ARES has also documented the capture of several different types of light weapons, including grenade launchers, mortars, shoulder-fired rocket launchers, and recoilless guns. Captured grenade launchers include American M203 and Soviet GP-25 under-barrel grenade launchers (UBGLs), and American M79 and Chinese QLZ 87 hand-held grenade launchers. Whilst the M203 and GP-25 launchers were likely captured from the same general sources as the aforementioned small arms, the source of the QLZ 87 remains unknown. The M79 launcher may have been seized from US stockpiles. The captured mortars include the Chinese Type 63-1 60 mm mortar, the American M224 60 mm mortar, and the Soviet M-37 82 mm mortar. Eastern European-pattern RPG-7 and Chinese Type 69 shoulder-fired recoilless launchers, Soviet SPG-9-pattern recoilless guns, and Chinese Type 65 recoilless guns were also documented in the possession of the Taliban. Other documented light weapons include 12.7 mm DShKM and .50 BGM (12.7 × 99 mm) M2 heavy machine guns (HMGs), including examples mounted to light tactical vehicles.
The heaviest captured weapon identified by ARES during this brief review was the 122 mm D-30 artillery gun. The US supplied 85 of these weapons to the ANSG during the period of American involvement in Afghanistan.
The Taliban also captured substantial quantities of ammunition and ordnance. ARES documented the capture of 5.56 × 45 mm, 7.62 × 39 mm, 7.62 × 51 mm, and 7.62 × 54R mm, 12.7 × 99 mm, and 12.7 × 108 mm small-calibre ammunition. Documented munitions include PG-7V, PG-7VM, OG-7V, and PG-9V recoilless ammunition and 60 mm mortar rounds. The majority of the RPG-7 and SPG-9 ammunition is likely to be of Eastern European origin, with the finish and markings frequently consistent with Bulgarian and Romanian munitions. The majority of the small-calibre ammunition, along with many of the other munitions, were likely supplied by the US from 2003 until its withdrawal.
ARES. n.d. Conflict Materiel (CONMAT) Database. Confidential. Perth: Armament Research Services ARES).
Beretta. 2011. ‘Latest Press Releases: Beretta USA U.S. Army Purchases Additional Beretta 9mm Pistols’. Press release: 30 September. Available via: <https://web.archive.org/web/20111219111057/http://www.berettausa.com/usarmypurchasesadditionalberetta9mmpistols/>.
DW (Deutsche Welle). 2021. ‘NATO allies agree to leave Afghanistan following US move’. Digital edition: 14 April. <https://www.dw.com/en/nato-allies-agree-to-leave-afghanistan-following-us-move/a-57206514>.
Ferguson, Jonathan & N.R. Jenzen-Jones. 2018. ‘Weapons Identification: Other Small Arms and Light Weapons’ in An Introductory Guide to the Identification of Small Arms, Light Weapons, and Associated Ammunition (Jenzen-Jones & Schroeder, eds.). Geneva: Small Arms Survey. <http://www.smallarmssurvey.org/resources/publications/by-type/handbooks/weapons-id-handbook.html>.
Findlay, S., & Parkin, B. 2021. ‘Afghan resistance leader warns of uprising if no Taliban peace deal’. Financial Times. Digital edition: 21 August. <https://www.ft.com/content/194e34a4-9a93-4095-825f-4572156e301b>.
Gibbons-Neff, T., Cooper, H., & Schmitt, E. 2021. ‘Departure of U.S. Contractors Poses Myriad Problems for Afghan Military’. New York Times. Digital edition: 19 June. <https://www.nytimes.com/2021/06/19/world/asia/Afghanistan-withdrawal-contractors.html>.
The International Institute for Strategic Studies (IISS). 2020. The Military Balance 2020. London: Routledge.
Jenzen-Jones, N.R. (ed.). 2020. The ARES Arms & Munitions Classification System (ARCS). Perth: Armament Research Services (ARES).
Latifi, A. 2021. “‘At the gates’: Taliban ready to take Afghan capital”. Al Jazeera. Digital edition: 15 August. <https://www.aljazeera.com/news/2021/8/15/taliban-enter-kabul-from-all-sides>.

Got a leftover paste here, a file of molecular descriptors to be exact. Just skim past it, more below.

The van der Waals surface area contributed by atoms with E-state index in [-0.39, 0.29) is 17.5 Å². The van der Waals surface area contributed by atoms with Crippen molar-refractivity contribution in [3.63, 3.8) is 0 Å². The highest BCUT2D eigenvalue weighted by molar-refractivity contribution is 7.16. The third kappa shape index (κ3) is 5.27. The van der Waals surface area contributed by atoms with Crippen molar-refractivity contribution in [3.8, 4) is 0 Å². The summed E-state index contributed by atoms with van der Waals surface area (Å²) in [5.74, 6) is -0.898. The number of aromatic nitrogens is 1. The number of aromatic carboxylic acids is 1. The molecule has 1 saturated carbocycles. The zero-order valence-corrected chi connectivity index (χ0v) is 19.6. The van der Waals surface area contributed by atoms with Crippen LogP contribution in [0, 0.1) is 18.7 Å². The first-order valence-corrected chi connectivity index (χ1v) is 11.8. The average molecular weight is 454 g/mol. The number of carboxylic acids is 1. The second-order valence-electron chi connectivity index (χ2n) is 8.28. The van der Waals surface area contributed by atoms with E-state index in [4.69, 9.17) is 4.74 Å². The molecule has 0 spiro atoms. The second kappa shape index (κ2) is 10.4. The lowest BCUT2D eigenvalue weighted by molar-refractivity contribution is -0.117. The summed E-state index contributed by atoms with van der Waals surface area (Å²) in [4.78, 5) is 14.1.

Pirseyedi, B. 2000. The Small Arms Problem in Central Asia. Geneva: United Nations Institute for Disarmament Research.
Reinhard, S., & Zucchino, D. 2021. ‘20 Years of Defense, Erased by the Taliban in a Few Months’. New York Times. Digital edition: 14 August. <https://www.nytimes.com/interactive/2021/08/14/world/asia/afghanistan-maps-taliban.html>.
Roggio, B. 2021. ‘Taliban doubles number of controlled Afghan districts since May 1’. Long War Journal. 29 June. <https://www.longwarjournal.org/archives/2021/06/taliban-doubles-number-of-controlled-afghan-districts-since-may-1.php>.
Roggio, B. 2021. ‘Taliban encircling Afghan capital Kabul, prepping final assault through east’. Long War Journal. 14 August. <https://www.longwarjournal.org/archives/2021/08/taliban-encircling-afghan-capital-kabul-prepping-final-assault-through-east.php>.
Schmitt, E. & Ngo, M. 2021. ‘Afghan Pilots Who Sought Safety in Uzbekistan Transfer to U.S. Base’. New York Times. Digital edition: 12 September. <https://www.nytimes.com/2021/09/12/world/asia/afghan-pilots-united-states.html>.
Shalizi, H. & Sediqi, A. 2020. ‘Afghan government, Taliban reach breakthrough deal as calls grow for a ceasefire’. Reuters. Digital edition: 2 December. <https://www.reuters.com/article/afghanistan-taliban-agreement-int-idUSKBN28C1NS>.
Smith & Wesson. 2006. ‘Smith & Wesson Receives Fourth Military Contract’. Press release: 16 February. <https://ir.smith-wesson.com/news-releases/news-release-details/smith-wesson-receives-fourth-military-contract/>.
US Government Accountability Office. 2017. Afghanistan Security: U.S.-Funded Equipment for the Afghan National Defense and Security Forces. 10 August. <https://www.gao.gov/assets/gao-17-667r.pdf>.
Remember, all arms and munitions are dangerous. Treat all firearms as if they are loaded, and all munitions as if they are live, until you have personally confirmed otherwise. If you do not have specialist knowledge, never assume that arms or munitions are safe to handle until they have been inspected by a subject matter specialist. You should not approach, handle, move, operate, or modify arms and munitions unless explicitly trained to do so. If you encounter any unexploded ordnance (UXO) or explosive remnants of war (ERW), always remember the ‘ARMS’ acronym:
AVOID the area
RECORD all relevant information
MARK the area from a safe distance to warn others
SEEK assistance from the relevant authorities